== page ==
LAS VEGAS (KSNV MyNews3) -- How much does the death penalty cost in Nevada?
Two years ago the state Legislature asked that question.
But when it comes to the ultimate power of government, the power to kill a convicted criminal, one powerful lawmaker is not asking -- and stopped you from finding out -- how much it costs.
Lawmakers voted for an audit, but Gov. Brian Sandoval vetoed that proposal.
A capital case costs more than one when the death penalty is not on the line.
Lawyers: A capital defendant automatically gets two public defenders.
A study by UNLV's Department of Criminal Justice shows the average death penalty case requires twice the hours of a non-capital case, which is about $212,000 more per case.
Many capital cases go to the office of appointed counsel inside the government center, where private attorneys are paid $125 per hour.
It currently has 31 open trial cases that cost an average of $240,000 each to defend, which totals $7.4 million. That doesn't even cover the lengthy, costly and mandatory appeal process.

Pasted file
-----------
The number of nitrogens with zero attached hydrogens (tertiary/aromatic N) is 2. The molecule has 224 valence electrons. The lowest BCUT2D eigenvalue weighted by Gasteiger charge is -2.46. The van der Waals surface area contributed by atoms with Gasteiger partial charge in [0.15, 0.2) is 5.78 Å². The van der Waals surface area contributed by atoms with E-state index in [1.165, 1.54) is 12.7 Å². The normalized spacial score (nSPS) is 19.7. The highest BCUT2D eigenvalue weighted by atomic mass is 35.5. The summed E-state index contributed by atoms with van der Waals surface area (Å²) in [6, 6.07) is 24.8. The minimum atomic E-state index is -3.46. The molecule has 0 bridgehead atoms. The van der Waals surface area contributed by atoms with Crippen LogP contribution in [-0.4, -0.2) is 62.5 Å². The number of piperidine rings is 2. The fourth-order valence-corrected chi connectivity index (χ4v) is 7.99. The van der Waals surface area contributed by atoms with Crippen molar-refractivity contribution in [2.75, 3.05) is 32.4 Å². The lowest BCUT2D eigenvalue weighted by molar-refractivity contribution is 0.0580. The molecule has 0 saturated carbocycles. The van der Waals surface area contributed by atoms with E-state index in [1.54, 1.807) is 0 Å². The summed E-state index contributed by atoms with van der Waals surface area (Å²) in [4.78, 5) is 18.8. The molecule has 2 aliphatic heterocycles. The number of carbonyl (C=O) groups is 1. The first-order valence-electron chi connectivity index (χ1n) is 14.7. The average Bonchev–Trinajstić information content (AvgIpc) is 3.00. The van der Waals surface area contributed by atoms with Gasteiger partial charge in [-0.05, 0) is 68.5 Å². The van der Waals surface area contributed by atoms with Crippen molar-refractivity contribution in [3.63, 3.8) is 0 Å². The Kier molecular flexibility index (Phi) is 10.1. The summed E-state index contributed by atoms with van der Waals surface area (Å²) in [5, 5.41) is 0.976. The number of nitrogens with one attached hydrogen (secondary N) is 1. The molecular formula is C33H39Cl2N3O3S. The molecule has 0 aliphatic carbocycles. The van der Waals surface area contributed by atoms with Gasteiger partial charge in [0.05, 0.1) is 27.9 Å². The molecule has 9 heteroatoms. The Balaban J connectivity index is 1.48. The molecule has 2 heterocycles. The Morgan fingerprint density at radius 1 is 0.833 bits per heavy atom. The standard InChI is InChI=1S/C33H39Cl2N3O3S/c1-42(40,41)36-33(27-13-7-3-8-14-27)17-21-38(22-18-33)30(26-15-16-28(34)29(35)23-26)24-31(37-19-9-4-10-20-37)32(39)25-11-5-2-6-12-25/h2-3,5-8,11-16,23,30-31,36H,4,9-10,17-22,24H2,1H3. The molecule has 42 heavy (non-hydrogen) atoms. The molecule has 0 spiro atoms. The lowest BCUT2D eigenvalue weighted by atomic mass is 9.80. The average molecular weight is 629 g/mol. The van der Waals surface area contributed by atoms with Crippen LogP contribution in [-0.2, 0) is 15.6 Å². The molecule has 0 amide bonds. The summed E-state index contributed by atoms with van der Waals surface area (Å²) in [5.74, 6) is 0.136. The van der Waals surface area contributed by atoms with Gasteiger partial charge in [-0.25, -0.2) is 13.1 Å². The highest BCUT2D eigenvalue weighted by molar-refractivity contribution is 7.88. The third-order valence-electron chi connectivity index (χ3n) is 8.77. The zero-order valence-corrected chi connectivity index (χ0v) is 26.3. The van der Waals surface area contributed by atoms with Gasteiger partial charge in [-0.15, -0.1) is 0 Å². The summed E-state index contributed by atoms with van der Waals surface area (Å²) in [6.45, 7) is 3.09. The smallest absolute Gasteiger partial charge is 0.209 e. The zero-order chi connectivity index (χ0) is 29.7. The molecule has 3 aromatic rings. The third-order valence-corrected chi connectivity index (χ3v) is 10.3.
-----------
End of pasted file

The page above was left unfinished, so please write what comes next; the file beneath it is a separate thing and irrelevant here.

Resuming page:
Clark County Public Defender Philip Kohn says millions could be saved by declining to pursue the death penalty.
Housing: Most on death row are at ely state prison, where the average inmate housing cost is $23,360.
The Department of Corrections does not have an average cost of death row inmates, but the Death Penalty Information Center estimates capital offenders are two to three times more expensive.
Here's a breakdown of expenses for several states collected by DPIC:
Maryland: Five executions will cost $186 million.
New Jersey: Taxpayers have spent $253 million over 12 years.
California: If the governor were to commute the sentences of those on death row, the state would save $170 million per year.
Tennessee: Death penalty trials cost an average of 48 percent more than those who seek life imprisonment.
Between 1982 and 1997, the extra cost of capital trials across the country totaled $1.6 billion.
State Sen. Tick Segerblom pushed to find out exactly how much the death penalty costs Nevada taxpayers, but the governor vetoed the audit, citing concern that the bill was too vague and the analysis would not be fair.
The legislature could act Friday, which would be the last day to vote to override the governor's 2011 veto, but Segerblom says he doesn't expect that to happen. He may, however, re-introduce a bill that would call for an audit of the death penalty.